Cadbury Schweppes defies diet concerns

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Cadbury Schweppes yesterday reported a 10 per cent fall in half-year profits, as it counted the cost of integrating the Adams chewing gum business it bought last year.

The group is undergoing a major restructuring and cost-cutting plan under the leadership of Todd Stitzer. Underlying profits rose 2 per cent in the six months to 13 June to £371m, and turnover in the period was up 9 per cent to £2.95bn, helped by the acquisition of Adams.

In the face of growing health concerns on fattening foods, sales of chocolate in the UK remained buoyant for Cadbury, with sales up 3 per cent. Cadbury has 31 per cent share of the market in the UK and said it was now 11 percentage points ahead of its nearest competitor, Mars.

Sales of diet fizzy drinks are growing rapidly in the US and were up 23 per cent over the half-year. Dr Pepper volumes rose by 3 per cent. But the performance from non-carbonated drinks was flat and its Snapple brand continued to see sales decline.

Pre-tax profits fell from £294m to £265m as the group faced restructuring costs and goodwill amortisation from the integration of Adams. Interest charges also rose in the period to £98m as a result of Cadbury's higher borrowings.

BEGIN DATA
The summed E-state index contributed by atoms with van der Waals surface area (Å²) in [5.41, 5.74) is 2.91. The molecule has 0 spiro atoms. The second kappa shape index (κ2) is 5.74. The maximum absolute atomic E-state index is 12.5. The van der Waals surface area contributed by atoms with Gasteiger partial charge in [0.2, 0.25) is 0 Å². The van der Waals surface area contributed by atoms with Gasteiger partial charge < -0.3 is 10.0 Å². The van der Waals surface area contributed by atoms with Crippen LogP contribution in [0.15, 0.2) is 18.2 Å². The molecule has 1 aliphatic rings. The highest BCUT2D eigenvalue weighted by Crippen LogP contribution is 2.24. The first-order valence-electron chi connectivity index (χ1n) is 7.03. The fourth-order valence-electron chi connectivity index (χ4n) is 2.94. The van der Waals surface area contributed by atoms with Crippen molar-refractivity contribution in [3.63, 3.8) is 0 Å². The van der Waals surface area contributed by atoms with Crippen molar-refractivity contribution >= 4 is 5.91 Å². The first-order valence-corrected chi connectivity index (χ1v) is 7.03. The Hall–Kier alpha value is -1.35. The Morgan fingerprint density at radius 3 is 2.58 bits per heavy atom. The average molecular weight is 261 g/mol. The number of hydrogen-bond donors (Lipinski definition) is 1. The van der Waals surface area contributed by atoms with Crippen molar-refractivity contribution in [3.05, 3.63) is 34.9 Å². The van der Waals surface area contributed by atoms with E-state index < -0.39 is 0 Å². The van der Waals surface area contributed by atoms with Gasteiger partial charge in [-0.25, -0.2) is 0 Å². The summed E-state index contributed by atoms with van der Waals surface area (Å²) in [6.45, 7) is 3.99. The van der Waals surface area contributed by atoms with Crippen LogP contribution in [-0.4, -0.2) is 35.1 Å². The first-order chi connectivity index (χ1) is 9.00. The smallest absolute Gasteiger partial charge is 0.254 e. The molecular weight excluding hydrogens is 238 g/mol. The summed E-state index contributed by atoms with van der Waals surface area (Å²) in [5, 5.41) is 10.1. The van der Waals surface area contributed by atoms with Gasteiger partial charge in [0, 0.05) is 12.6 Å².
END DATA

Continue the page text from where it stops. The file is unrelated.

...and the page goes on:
Cadbury has also been hit by a weak dollar. The impact of currency wiped 7 per cent, or £25m, off operating profits and the group is expecting a similar impact in the second half. Mr Stitzer said he was "cautiously optimistic" about the group's performance for the full year, and sales are expected to meet the bottom end of expectations.

David Lang, an analyst at Investec, said the turnaround programme at Cadbury appeared to be going well. "We are still at an early stage - it was only October when the programme was announced. Things are going as well as can be expected," he said.

Mr Stitzer said that Cadbury's Fuel for Growth four-year plan, which is expected to deliver annual cost savings of £400m by 2007, was still on track to deliver savings of £75m this year. It is, however, costing £150m to implement.

The company outlined a number of factory closures and job losses last year. It said yesterday it would cut about two-thirds of the 5,500 jobs it planned to shed by the end of this year, but warned it would continue to experience above-inflation cost increases.

Shares closed down nearly 4 per cent at 455p as shareholders were disappointed that sales would be slow.